Nonprofit dynamo Kathryn Roberts of Ecumen drives tech innovation for the aging

by Ernest Grumbles

Kathryn Roberts EcumenWhat’s old is what’s new. Or at least, what’s new is what’s happening for the old.

We are about to experience a massive demographic shift in the United States such that by 2050, senior citizens will make up 20% of the population.

Our nation, still young itself on the world stage, has never focused on the needs of the aging as much as other cultures have. Marketers, product developers, and software developers have seen those 18-30 as the drivers of demand and innovation.

Well, the change is coming.

Kathryn Roberts is President and CEO of Ecumen, a 4,000 employee senior services non-profit based in the Twin Cities. She has recognized this as the opportunity that it is and aims to better serve this emerging market by leading with an open focus on innovation and technology.  Ecumen re-branded in 2004 and since shifted primary focus from nursing homes to senior housing — now routinely engaging with the tech industry to look for ways to improve the life of its clients.

As one example, Ecumen now employs GE’s QuietCare technology in much of its housing. QuietCare monitors and transmits information on residents’ daily activities, looking for deviations from routine that could indicate distress or incapacitation.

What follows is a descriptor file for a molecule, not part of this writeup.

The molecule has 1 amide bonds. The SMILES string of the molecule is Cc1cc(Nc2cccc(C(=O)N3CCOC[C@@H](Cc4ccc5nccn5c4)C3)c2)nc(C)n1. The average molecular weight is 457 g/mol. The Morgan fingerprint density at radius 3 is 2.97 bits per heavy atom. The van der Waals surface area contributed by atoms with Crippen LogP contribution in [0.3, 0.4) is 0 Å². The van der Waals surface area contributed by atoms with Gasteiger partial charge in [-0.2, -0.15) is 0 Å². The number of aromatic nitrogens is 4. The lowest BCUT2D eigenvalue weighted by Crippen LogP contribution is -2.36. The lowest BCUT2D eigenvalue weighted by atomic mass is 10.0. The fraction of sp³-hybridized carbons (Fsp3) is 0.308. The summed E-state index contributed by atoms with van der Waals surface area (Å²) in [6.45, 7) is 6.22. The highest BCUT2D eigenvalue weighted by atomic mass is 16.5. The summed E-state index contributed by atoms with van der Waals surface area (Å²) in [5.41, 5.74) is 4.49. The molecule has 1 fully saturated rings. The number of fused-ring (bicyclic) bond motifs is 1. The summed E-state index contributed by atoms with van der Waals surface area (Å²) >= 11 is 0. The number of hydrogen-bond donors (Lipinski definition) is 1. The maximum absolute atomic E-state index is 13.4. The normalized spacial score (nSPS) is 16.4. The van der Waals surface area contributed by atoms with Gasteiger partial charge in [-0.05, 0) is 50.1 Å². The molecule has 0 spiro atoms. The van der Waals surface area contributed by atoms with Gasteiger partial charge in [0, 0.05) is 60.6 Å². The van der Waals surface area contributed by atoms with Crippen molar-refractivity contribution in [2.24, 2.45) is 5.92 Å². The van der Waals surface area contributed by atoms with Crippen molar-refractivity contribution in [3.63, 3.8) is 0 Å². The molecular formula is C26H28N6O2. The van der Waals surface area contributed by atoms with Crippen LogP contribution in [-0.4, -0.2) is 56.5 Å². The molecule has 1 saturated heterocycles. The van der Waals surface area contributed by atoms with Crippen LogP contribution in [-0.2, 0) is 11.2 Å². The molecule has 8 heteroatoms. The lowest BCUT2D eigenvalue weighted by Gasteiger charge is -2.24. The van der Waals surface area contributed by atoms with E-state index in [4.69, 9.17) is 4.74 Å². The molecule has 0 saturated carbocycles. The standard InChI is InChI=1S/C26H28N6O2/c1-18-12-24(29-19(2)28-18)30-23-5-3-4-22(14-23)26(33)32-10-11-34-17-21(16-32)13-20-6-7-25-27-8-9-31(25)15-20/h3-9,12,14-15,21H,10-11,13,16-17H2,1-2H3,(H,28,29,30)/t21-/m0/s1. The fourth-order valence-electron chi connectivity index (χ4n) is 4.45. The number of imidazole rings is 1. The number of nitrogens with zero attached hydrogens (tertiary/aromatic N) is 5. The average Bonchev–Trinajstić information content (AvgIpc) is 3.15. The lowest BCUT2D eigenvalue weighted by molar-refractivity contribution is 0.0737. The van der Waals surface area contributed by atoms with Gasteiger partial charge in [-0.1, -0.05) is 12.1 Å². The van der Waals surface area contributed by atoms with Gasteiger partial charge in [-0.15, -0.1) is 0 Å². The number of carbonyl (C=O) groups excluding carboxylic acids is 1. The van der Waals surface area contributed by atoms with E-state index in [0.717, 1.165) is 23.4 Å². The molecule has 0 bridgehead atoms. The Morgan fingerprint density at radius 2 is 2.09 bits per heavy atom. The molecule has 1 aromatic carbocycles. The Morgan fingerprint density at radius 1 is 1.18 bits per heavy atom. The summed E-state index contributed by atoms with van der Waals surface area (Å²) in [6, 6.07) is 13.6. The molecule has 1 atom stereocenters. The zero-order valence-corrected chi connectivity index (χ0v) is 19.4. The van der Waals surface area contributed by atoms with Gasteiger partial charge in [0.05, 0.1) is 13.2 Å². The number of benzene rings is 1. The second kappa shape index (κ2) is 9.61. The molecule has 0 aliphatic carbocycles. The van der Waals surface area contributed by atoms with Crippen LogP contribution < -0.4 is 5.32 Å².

Ecumen is also an active partner with Mill City Commons, working to build a virtual senior-oriented community that overlays the real neighborhood in view of the Guthrie and aims at keeping people in their neighborhood “for life.”

Seniors in Ecumen’s system also have access to Ecumen Connects, a social network that connects seniors with each other and allows for viewing and sharing many types of digital content.

As a result of these other critical innovation steps, Ecumen is on solid financial and operational footing and is a national leader in harnessing technology for the benefit of our growing aging population (not just for teens and 20-somethings).

“[P]eople want to stay in their own homes and . . . people really need support to do it so that they’re not isolated and they’re getting the services they need. They need to be empowered to be as independent as they possibly can be. This is an incredible time to be doing work in changing aging. The forces of consumer desire, demographics, technology, public policy and longevity have created such fertile ground for collaboration and innovation in Minnesota and far beyond.  It’s all about creating ways to empower people.” — Kathryn Roberts, CEO, Ecumen.